The city of Jerusalem is the highlight of any pilgrimage to the Holy Land. It is not just a city that has some 4,000 years of history, making it one of the oldest cities on earth, but it is mentioned 806 times in the Bible with names as beautiful as "City of God," "Joyful City" and "Desired One."
Jerusalem in Hebrew is Yerushalayim and is often translated as "City of Peace."
It is situated on the southern Judean plateau which at its highest point is 2,500 feet above sea level. Only 37 miles west of Jerusalem is the Mediterranean Sea, and 22 miles to its east is the lowest point on earth, the Dead Sea. This explains why in John 5:1 Jesus "went up to Jerusalem," and in the parable of the Good Samaritan, the poor man that fell among thieves was going "down from Jerusalem" (Luke 10:30).
This idea of ascending to Jerusalem does not merely refer to geography though; Jerusalem was the site of the temple of God, therefore a place of spiritual ascent. "Who shall ascend into the hill of the Lord?" asks the psalmist, "or who shall stand in his holy place?" (Ps. 24:3).
Psalms of Ascent
In fact, 15 of the biblical Psalms (120-134) bear the label "song of ascent." They've also been called "songs of steps" and "pilgrim songs." Many scholars believe that these psalms were sung by worshippers walking up the road to Jerusalem at the time of the three great pilgrimage festivals: Passover, Tabernacles and Pentecost. The notion of "ascending" to Jerusalem persists today. For example, Jews who immigrate to Israel are said to be making "aliyah," or "ascent."
Many Christian tours recite the Psalms of Ascent as their buses climb the road to Jerusalem. What a fitting way to prepare one's heart for the special experience of visiting the city that God chose for Himself (Ps. 132:13-14). The Psalms of Ascent end with verse 3 of Psalm 134, which is the pilgrim's prayer that they would be blessed by God while in Zion.
Jerusalem in the Bible
Jerusalem is mentioned in the Bible as early as Genesis 14:18, where it is referred to as Shalem, the city ruled by Melchizedek. Later it is called Jebus, which was captured from the Jebusites by King David and made the capital of Israel. David also bought a certain threshing floor there from its owner and kept it as the site of the future temple. That site is also referred to as Mt. Moriah in 2 Chronicles 3:1, which indicates that King Solomon built the temple on the same mountain where Abraham had earlier bound Isaac.
Zion was another name given to the hill where the Jebusite fortress stood, and was later applied to the Temple Mount, or Mt. Moriah, just to the north of the fortress. Zion has also come to be used as a synonym for the city of Jerusalem as a whole.
Sites to See
In biblical times, Jerusalem covered territory similar to what is known today as the Old City, a 35 square-mile walled area divided into four sections carried over from Ottoman rule: The Jewish, Christian, Muslim and Armenian quarters. The Old City has been surrounded by walls for its defense since ancient times, but the walls that are visible today date back to the 16th century. The Old City was the entire city of Jerusalem until the mid-19th century when building began outside of the city walls.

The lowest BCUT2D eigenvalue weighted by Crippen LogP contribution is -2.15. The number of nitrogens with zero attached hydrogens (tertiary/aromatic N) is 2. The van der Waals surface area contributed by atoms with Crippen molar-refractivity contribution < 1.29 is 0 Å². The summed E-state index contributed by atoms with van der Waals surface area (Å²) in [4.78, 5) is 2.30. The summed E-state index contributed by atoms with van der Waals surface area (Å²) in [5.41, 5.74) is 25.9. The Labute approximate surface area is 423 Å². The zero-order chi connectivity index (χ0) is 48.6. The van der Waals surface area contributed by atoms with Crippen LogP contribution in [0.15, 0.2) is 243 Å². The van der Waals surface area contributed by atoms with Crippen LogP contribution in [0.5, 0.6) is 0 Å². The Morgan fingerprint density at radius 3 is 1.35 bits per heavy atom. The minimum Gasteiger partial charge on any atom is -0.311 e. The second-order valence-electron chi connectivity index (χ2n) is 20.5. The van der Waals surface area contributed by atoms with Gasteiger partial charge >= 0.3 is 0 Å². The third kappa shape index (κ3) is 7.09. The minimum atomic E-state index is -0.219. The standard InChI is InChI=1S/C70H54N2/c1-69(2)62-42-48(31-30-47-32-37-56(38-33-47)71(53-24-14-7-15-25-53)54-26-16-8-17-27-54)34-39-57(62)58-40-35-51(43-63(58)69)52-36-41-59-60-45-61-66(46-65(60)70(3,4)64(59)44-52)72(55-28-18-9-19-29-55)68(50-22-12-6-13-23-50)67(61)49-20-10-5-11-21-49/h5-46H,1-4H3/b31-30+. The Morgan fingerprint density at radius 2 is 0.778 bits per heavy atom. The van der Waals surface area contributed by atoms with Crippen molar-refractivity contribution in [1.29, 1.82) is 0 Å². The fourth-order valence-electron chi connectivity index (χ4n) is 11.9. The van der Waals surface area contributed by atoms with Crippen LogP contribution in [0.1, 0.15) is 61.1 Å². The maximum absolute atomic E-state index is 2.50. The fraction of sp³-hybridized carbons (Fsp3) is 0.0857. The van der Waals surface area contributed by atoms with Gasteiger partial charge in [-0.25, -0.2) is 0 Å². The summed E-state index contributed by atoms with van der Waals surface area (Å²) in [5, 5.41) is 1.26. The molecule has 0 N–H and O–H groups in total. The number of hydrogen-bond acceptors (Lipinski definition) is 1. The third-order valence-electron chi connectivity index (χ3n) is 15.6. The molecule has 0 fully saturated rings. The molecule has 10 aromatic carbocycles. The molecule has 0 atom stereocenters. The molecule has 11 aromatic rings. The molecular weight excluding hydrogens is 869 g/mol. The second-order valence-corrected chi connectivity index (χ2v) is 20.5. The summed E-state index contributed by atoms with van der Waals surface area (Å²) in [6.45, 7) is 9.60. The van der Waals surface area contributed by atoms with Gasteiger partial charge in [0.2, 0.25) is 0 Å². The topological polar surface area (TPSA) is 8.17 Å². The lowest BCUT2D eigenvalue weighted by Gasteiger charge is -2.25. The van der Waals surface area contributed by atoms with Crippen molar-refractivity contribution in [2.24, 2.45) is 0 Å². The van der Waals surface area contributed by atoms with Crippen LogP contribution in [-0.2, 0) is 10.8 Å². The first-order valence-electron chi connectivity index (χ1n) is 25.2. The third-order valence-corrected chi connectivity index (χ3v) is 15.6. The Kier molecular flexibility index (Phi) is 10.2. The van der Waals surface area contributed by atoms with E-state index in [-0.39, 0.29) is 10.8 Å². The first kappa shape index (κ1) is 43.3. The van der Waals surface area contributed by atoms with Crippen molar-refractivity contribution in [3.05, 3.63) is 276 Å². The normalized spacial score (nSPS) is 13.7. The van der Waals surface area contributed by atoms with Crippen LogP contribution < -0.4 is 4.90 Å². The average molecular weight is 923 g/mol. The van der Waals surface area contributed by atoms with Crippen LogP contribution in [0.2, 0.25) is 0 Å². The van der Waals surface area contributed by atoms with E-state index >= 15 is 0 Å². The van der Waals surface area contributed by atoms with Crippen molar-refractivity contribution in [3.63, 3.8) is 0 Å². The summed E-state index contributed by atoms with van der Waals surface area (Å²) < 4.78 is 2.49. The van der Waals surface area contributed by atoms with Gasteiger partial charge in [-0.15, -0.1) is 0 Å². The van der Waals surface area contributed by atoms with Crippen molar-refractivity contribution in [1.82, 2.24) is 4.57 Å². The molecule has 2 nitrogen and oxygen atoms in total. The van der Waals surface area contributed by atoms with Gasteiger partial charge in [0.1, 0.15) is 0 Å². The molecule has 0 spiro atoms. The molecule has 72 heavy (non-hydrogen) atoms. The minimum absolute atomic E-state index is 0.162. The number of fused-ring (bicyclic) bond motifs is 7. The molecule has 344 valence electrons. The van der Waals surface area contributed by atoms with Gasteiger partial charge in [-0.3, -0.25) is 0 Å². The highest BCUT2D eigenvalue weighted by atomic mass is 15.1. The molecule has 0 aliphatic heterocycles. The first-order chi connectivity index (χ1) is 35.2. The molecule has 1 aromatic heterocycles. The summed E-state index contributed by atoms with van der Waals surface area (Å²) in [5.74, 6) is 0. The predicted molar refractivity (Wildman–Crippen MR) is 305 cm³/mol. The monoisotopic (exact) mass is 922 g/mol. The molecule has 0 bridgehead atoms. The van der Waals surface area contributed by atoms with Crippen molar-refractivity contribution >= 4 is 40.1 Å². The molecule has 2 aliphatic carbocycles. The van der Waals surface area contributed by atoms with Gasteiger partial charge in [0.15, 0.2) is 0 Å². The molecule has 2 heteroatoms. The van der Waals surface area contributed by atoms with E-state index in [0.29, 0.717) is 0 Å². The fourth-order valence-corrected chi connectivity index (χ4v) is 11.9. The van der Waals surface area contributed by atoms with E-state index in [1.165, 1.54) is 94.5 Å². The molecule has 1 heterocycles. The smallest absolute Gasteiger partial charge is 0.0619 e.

While an exhaustive list of important sites in Jerusalem is not possible for this article, everyone must see the Western Wall, the only remnant of the Temple walls; the Temple Mount on which is built the Muslim Dome of the Rock; the Church of the Holy Sepulchre, built over the likely site where Jesus was crucified and buried; the Garden Tomb, a rock-cut tomb in a skull-shaped hill considered an alternative site of Jesus' crucifixion and burial; and the Mt. of Olives.
The Capital of Israel
As you can imagine, Jerusalem today is a very diverse and fascinating modern city inhabited by over 800,000 people. It is a sprawling city with beautiful vistas from hill-top housing developments. In addition to being Israel's spiritual, political and administrative capital, Jerusalem is also a leader in education and health care, and its religious, historical and cultural attractions make it the country's premier tourist destination.
It was some 3,000 years ago that King David captured Jerusalem and made it the capital of Israel. Since then, the city has been destroyed, besieged, attacked and rebuilt many times. But it always remained in the hearts of the Jewish people who longed to one day return and re-establish sovereignty there.
The Zionist movement, while a modern political movement, is in many ways a continuation of this ancient attachment of the Jewish people to Jerusalem. The current refusal of the nations to recognize Jerusalem as the capital of Israel is an attempt to rob the Jewish people of their spiritual and scriptural heart.
This is why the International Christian Embassy Jerusalem recognizes Jerusalem as the eternal and undivided capital of the State of Israel.
Note: This is the second in a series of articles introducing Israel and various biblical sites of interest to the Christian reader. Click here for the first, "8 Reasons Why Every Christian Should Visit Israel."
Susan Michael is the U.S. Director of the International Christian Embassy Jerusalem and leads tours to Israel icejusa.org/tours.
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